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 The houbara bustard Chlamydotis [undulata] macqueenii is a traditional game bird found acros the entire Arabian Peninsula. However, its population has decreased drastically during recent decades. Recent human developments in the region, particulary new hunting tevhniques and a tremendous increase in livestock, have been responsible for the decline. In Saudi arabia, only a small population was still surviving in the 80's, in Harrat al-Harrah in the north of the country. The SWA has undertaken an ambitious programme.​​ ​​
he programme focuses on the protection of exixting habitats and reintroduction of captive-bred birds. Responsibility for restoring houbara bustards as a breeding species was given to the NWRC near Taif in 1986. with the production in 1992 of a self-sustaining captive houbara flock and the provisionof an annual surplus of houbara chicks, attention has shifted to the release of caotive-dred houbara into protected ares. Reintroduction began in 1991 in the 2,244 sq. km fenced Mahazat as-Sayd protected area. All released houbaras were fitted with solar powered radio-transmitters. Several experimental release techniques were conducted in order to improve post-release survival. Survival rate was as high as 71% of birds one year after the release of January 1999. these dirds, 8 to 10 months old, were released about 15 days after the first important rainfall of winter 98-99 to coincide with recovery of food availability ( vegetation and insects' abundance ), and probably also benefited by the rabies' epidemic which affected the red foxes ( Vulpes vulpes ) population in 1998.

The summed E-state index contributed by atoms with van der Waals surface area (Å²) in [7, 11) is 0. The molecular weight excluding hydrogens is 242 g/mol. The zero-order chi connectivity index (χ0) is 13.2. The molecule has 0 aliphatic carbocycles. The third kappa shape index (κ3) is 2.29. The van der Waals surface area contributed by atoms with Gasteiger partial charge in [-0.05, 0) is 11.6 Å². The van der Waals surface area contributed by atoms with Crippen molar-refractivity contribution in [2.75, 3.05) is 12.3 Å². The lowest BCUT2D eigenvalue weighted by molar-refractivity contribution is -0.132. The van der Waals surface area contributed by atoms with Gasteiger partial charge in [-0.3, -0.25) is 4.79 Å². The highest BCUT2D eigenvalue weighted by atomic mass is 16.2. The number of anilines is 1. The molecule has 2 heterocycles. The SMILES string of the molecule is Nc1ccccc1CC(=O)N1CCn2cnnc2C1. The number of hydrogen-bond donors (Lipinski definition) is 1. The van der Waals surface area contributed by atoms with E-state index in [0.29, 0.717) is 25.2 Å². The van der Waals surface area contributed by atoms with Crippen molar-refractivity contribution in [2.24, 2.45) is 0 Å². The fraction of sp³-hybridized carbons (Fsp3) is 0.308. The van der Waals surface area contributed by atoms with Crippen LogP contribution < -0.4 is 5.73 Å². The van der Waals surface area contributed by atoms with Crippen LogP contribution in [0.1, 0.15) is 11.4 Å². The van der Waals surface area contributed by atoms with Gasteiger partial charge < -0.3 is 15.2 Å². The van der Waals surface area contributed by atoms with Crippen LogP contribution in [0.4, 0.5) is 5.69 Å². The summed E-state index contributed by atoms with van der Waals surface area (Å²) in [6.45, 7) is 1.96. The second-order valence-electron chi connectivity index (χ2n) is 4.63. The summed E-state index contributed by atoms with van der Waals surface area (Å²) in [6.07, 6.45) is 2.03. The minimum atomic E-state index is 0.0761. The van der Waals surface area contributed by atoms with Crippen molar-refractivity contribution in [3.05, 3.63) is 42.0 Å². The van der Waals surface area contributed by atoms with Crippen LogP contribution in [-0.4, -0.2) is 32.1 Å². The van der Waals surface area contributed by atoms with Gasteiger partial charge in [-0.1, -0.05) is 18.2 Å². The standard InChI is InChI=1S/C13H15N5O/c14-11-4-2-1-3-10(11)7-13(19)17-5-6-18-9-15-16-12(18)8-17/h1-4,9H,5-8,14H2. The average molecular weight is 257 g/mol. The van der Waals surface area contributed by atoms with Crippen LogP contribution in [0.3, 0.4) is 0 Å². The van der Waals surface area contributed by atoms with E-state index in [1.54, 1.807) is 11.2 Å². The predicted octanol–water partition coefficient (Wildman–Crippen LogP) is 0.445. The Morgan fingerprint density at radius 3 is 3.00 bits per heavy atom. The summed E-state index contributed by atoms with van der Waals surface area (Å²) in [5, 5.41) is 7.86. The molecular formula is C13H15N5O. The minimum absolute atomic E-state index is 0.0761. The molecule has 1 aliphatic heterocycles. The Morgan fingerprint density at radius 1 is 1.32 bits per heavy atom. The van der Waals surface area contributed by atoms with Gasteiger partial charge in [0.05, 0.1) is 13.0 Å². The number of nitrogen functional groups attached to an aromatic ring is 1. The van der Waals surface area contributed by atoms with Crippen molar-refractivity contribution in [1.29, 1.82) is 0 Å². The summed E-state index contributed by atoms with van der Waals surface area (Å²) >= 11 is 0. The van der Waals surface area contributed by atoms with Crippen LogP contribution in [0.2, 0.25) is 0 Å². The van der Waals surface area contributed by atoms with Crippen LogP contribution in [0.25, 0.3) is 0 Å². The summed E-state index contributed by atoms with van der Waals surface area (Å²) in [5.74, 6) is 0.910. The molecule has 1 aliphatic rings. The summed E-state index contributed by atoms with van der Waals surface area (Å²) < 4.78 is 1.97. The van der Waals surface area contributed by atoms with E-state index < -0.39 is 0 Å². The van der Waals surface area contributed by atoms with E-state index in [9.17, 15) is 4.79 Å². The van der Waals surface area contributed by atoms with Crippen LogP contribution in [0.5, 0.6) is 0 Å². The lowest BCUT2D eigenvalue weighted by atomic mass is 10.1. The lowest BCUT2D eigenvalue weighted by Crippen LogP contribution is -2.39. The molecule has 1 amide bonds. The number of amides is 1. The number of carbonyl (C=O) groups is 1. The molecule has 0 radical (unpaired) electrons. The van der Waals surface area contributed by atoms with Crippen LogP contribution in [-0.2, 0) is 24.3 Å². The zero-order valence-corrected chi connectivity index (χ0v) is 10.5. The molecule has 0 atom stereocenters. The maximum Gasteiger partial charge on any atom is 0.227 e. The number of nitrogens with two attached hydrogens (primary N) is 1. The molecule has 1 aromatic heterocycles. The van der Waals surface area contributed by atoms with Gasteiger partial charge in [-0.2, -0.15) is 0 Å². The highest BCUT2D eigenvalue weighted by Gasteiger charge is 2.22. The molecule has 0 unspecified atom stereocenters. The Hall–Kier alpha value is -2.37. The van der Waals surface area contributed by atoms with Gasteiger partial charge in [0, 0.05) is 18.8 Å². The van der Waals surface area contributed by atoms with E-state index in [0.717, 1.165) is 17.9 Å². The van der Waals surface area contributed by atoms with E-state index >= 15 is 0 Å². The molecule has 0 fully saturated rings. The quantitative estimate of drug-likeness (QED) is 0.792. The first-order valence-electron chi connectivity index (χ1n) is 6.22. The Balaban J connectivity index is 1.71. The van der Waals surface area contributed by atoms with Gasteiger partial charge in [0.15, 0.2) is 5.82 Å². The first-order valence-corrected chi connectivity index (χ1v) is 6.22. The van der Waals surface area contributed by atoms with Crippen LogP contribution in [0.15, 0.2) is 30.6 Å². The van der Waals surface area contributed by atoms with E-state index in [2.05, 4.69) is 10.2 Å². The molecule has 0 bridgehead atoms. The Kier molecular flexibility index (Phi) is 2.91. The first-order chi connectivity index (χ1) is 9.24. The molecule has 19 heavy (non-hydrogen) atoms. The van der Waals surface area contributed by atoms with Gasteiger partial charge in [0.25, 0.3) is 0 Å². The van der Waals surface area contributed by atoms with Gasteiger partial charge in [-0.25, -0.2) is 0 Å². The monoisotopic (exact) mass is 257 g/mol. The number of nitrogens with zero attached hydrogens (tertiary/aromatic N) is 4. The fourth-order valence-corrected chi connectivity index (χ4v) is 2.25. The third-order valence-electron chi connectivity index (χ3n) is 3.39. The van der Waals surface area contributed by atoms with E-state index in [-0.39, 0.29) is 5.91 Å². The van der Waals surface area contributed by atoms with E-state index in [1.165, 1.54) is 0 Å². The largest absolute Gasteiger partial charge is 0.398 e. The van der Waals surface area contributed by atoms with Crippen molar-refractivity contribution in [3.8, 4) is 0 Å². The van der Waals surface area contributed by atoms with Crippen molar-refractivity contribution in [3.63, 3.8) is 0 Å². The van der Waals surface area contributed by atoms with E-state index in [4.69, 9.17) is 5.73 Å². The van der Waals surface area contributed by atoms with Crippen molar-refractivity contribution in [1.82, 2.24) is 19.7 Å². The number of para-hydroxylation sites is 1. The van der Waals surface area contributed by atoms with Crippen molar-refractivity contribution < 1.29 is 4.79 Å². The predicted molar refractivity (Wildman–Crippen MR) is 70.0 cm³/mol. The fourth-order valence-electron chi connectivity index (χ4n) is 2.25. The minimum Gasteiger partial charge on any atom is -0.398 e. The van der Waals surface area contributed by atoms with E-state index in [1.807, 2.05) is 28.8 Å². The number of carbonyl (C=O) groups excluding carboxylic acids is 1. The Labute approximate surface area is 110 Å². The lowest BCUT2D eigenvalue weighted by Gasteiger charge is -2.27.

At the beginning of 2000, 314 birds have been reintroduced and the population presumaby add up to 100 individuals, including 61 houbaras regularly checked by radiotracking, and several birds with failed transmitters or wild born. Indeed, breeding has been recorded each year since 1995, with breeding success varying according to environmental conditions. Thirty-nine houbaras have been released on 7 february 2000 and 72 more are due to release in the next month, by following the same protocol as in 1999. 
​​The program of reintroduction of houbara bustard is on the right track to establish a self-sustaining population in Mahazat as-Sayd. Such experience could now be expand to more protected areas in the Kingdom.​


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